Settlement addresses pesky Adventure Pass fees on 4 Southern California national forests
A long-running and stubborn battle by activists against the spread of public lands access fees has paid off once again in Southern California, where the U.S. Forest Service agreed to designate and mark free parking areas for hikers who aren’t using developed facilities.
The court-sanctioned deal stems from yet another legal battle over federal recreation fees. Public land agencies started charging for access to plug alleged budget holes; public lands advocates have been trying to limit the spread of the fees and make sure they’ve only levied in the places specifically authorized by Congress — namely at developed recreation sites, and not just for general hiking access. Continue reading “Court deal a win for fee-free public lands access in SoCal”→
Children under 10 tabbed as most susceptible to serious injury; researchers call for better safety standards
Popular zipline attractions should be subject to uniform safety standards across all jurisdictions to protect children from serious injuries, public health researchers said this week after documenting an alarming spike in injuries.
The Research Institute at Nationwide Children’s Hospital found that an estimated 16,850 non-fatal zipline-related injuries were treated in U.S. emergency departments from 1997 through 2012, with 70 percent of the injuries occurred during the last four years of the study period, indicating a growing problem.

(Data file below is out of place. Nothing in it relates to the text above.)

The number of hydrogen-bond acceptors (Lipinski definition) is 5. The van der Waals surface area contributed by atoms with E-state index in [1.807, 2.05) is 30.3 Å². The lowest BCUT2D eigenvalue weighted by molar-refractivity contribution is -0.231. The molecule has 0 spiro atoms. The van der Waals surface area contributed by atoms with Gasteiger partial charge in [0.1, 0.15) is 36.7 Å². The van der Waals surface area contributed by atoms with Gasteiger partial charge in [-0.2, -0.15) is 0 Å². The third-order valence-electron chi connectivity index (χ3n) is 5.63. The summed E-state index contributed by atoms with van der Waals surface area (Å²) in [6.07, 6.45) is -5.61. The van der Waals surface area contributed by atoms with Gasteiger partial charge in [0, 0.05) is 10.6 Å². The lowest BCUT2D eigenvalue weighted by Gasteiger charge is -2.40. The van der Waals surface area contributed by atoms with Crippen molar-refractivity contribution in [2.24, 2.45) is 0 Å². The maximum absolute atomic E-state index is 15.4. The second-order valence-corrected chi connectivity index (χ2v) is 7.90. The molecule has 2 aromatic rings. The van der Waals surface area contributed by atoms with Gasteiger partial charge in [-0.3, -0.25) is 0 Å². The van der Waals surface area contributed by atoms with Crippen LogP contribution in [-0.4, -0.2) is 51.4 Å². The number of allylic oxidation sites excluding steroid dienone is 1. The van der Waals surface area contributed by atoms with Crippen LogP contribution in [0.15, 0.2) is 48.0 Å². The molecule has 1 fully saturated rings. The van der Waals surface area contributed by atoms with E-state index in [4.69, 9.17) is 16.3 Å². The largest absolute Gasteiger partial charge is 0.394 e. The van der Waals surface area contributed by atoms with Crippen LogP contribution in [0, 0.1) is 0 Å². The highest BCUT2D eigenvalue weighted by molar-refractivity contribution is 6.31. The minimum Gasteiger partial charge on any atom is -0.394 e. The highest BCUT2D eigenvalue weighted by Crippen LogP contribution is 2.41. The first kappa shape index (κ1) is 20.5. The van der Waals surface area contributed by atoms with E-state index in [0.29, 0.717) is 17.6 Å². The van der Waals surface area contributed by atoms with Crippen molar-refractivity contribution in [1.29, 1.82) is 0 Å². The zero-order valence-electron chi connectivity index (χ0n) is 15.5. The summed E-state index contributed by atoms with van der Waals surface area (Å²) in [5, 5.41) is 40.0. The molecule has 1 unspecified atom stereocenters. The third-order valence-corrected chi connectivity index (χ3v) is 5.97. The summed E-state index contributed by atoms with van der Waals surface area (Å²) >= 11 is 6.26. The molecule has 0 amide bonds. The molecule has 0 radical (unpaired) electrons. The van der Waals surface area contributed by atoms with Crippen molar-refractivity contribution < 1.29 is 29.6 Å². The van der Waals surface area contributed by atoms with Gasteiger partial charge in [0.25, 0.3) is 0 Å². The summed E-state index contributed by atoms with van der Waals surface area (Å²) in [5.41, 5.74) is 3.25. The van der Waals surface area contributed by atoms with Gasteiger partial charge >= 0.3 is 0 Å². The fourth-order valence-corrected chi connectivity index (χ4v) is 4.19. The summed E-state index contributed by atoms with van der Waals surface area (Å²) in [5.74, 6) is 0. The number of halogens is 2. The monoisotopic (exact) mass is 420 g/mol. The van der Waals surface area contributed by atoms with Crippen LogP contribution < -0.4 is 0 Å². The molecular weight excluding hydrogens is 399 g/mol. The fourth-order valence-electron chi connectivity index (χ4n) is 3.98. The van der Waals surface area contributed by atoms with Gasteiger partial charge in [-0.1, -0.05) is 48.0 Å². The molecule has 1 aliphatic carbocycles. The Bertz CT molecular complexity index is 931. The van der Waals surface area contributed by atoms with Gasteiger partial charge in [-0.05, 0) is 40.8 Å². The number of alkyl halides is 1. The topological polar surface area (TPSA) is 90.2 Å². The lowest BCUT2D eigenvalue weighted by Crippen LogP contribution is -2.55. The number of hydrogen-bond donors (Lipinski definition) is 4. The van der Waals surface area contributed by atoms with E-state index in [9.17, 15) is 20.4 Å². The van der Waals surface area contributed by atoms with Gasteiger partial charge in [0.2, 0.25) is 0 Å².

In 2012 alone, there were more than 3,600 people treated in U.S. emergency departments for zipline-related injuries, nearly 10 per day. Children younger than 10 years of age accounted for almost half (45 percent) of the zipline-related injuries while youth, ages 10-19, accounted for an additional 33 percent of injured patients. Continue reading “Study tracks spike in zipline accidents”→
Along with new wilderness, the bill would also designate 16,000 acres as special management areas for recreation, and where some other activities, including wildfire mitigation and forest health treatments would be permitted.
Congressman Jared Polis’ introduction of the Continental Divide Wilderness and Recreation Act should be applauded. This bill, the result of 5 years of local community engagement and consensus, is important not just to the central Rocky Mountains but to Colorado as a whole. Many Coloradans know this area for the endless recreational opportunities, whether it’s hiking, biking, camping, hunting, fishing, snowmobiling, or just relaxing. As the owner of Seymour Lodging Corp, Colorado wilderness is of particular importance to me.
Owning a small business is never easy, particularly when your business is dependent on external factors such as weather and consumer discretionary income. Fortunately for myself and many other small business owners across the state, the designation of wilderness, in addition to enhancing quality of life, makes local tourism a little more secure.
The Continental Divide Wilderness and Recreation Act protects many areas in the White River National Forest, which draws more than 9 million visitors annually; these visitors then support local tourism and outdoor recreation businesses.
The outdoor recreation industry in Colorado is a critical part of the state’s economy which generates $13.2 billion annually in consumer spending, and supports 125,000 jobs which pay over $4 billion in wages to Coloradans. Many small mountain towns count on tourism and outdoor recreation to stay afloat. I know personally how difficult this can be, and I would like to thank Congressman Polis for investing in the state of Colorado.